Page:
Any sustained period of gold prices above $2,000 per ounce is indeed a very favorable scenario for the industry. For once, the margins of gold producers are increasing at a faster rate than their costs, resulting in the sector beginning to generate substantial profits. Just as the market was skeptical of the oil price rally in early 2021, it seems to be doubtful of the current gold price surge.

However, major banks are now fully supportive of gold, which attracts incremental interest. In the gold sector, due to its relatively small size compared to the rest of the market, even a modest inflow of additional funds can significantly impact stock prices. Despite the recent volatility in gold prices, gold stocks appear to be largely unaffected, which I interpret as a positive sign.

Here are some gold companies I am currently interested in: Dundee Precious Metals (DPM.TO, last at $11.05), Ascot Resources (AOT.TO, last at $0.71), K92 Mining (KNT.TO, last at $8.02), and Kinross (K.TO, last at $10.38).


Now, onto energy, I have a few stocks that have piqued my interest.

This includes Tenaz Energy (TNZ.TO, last at $4.01), Tag Oil (TAO.V, last at $0.50), Condor Energies (CDR.TO, last at $1.86), Valeura Energy (VLE.TO, last at $5.10), and Sintana Energy (SEI.V, last at $0.97).


The most intriguing tidbit I have to share about uranium is that a small company called District Metals (DMX.V, last at $0.43 might be receiving news in the near future regarding the potential lifting of the uranium mining ban in Sweden.

If Sweden begins discussing the possibility of permitting uranium mining, DMX could experience a rapid re-rating, given that it owns a uranium deposit in the country containing a billion pounds of the metal. Of course, it's important to note that mining the entire deposit would be unlikely, but the mere ability to claim ownership of a billion pounds of uranium certainly has a nice ring to it. This fact alone could lead to some intense promotion, depending on how the market reacts to the news.

As with any playlist, there are always more songs you want to include, but there's a limit to how long it can be. So, I'll wrap things up here for now.

Happy hunting!

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Important Disclosures:

  1. As of the date of this article, officers and/or employees of Streetwise Reports LLC (including members of their household) own securities of Libero Copper.
  2. Malcolm Shaw: I, or members of my immediate household or family, own securities of: All. I determined which companies would be included in this article based on my research and understanding of the sector.
  3. Statements and opinions expressed are the opinions of the author and not of Streetwise Reports, Street Smart, or their officers. The author is wholly responsible for the accuracy of the statements. Streetwise Reports was not paid by the author to publish or syndicate this article. Streetwise Reports requires contributing authors to disclose any shareholdings in, or economic relationships with, companies that they write about. Any disclosures from the author can be found  below. Streetwise Reports relies upon the authors to accurately provide this information and Streetwise Reports has no means of verifying its accuracy.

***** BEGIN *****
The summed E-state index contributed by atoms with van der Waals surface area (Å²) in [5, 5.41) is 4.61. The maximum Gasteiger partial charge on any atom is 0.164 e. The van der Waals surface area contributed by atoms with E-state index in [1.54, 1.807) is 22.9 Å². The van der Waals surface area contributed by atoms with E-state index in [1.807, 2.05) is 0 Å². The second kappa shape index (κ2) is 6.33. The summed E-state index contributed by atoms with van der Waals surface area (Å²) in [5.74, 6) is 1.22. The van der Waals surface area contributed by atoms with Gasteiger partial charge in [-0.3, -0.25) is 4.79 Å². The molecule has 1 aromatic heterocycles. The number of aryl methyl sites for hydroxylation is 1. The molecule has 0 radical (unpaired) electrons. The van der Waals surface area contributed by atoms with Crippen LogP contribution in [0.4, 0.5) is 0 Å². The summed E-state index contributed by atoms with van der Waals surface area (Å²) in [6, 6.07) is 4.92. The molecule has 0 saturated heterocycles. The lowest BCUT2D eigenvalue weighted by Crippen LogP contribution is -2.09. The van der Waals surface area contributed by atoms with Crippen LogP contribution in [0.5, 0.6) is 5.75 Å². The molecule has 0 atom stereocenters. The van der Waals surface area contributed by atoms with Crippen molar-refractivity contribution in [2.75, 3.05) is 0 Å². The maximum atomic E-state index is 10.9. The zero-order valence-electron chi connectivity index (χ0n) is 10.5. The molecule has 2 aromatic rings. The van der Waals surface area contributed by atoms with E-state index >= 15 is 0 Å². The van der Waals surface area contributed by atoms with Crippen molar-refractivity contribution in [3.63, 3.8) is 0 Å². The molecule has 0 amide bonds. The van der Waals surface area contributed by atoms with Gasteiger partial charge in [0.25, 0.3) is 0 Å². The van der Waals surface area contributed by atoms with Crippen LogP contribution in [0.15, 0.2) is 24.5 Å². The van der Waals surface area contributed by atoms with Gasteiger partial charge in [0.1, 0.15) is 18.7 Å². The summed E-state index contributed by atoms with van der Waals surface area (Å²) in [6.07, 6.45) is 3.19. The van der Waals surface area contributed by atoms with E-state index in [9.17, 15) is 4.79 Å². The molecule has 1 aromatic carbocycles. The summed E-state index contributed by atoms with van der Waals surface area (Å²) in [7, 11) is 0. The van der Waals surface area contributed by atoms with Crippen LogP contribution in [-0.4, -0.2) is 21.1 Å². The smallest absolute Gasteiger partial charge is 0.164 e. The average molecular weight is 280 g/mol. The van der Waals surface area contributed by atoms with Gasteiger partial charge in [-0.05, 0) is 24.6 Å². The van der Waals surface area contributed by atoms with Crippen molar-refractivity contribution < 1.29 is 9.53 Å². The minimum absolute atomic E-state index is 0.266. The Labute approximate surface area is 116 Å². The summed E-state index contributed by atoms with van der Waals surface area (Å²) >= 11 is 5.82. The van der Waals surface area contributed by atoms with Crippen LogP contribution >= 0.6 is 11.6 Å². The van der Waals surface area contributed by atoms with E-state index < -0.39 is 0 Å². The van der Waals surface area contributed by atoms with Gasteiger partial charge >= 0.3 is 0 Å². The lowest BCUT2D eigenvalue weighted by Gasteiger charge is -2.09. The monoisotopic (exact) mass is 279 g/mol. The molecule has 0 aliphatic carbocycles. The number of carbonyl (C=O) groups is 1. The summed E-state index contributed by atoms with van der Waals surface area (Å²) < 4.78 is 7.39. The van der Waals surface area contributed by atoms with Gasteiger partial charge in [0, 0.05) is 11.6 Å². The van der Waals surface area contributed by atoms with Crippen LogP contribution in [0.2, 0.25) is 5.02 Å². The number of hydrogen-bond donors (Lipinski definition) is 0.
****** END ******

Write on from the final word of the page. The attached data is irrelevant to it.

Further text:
4.  This article does not constitute investment advice and is not a solicitation for any investment. Streetwise Reports does not render general or specific investment advice and the information on Streetwise Reports should not be considered a recommendation to buy or sell any security. Each reader is encouraged to consult with his or her personal financial adviser and perform their own comprehensive investment research. By opening this page, each reader accepts and agrees to Streetwise Reports' terms of use and full legal disclaimer. Streetwise Reports does not endorse or recommend the business, products, services or securities of any company. 

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Disclosures for Hydra Capital

This is not investment advice, nor is it a recommendation to buy or sell shares in the company/companies mentioned.

The information contained herein is accurate to the best of the author’s knowledge, but the material and interpretations contained herein should be independently verified by any party using this information as part of any research, editorial, or decision making process. Any views expressed here represent the author’s opinion only, and as such readers should do their own research and come to their own conclusions if they are using the opinions contained herein as part of any larger due diligence process. The author may have long or short positions in the companies mentioned and may be buying or selling in the market depending on which way the wind is blowing at any given moment. Opinions are subject to change without notice. Prospective resources, predictions, comparisons, financial projections, and extrapolated metrics are, by their nature, subjective and interpretation dependent. The topics covered are highly speculative and involve a high degree of uncertainty and risk. Speculative companies can and do go to zero. By using this site, you agree that the author(s) and Hydra Capital is/are not responsible for any damages incurred by the use of the presented materials. Anyone reading these blog posts should know that they are the author’s thoughts and opinions, which are not to be confused with or construed as research reports.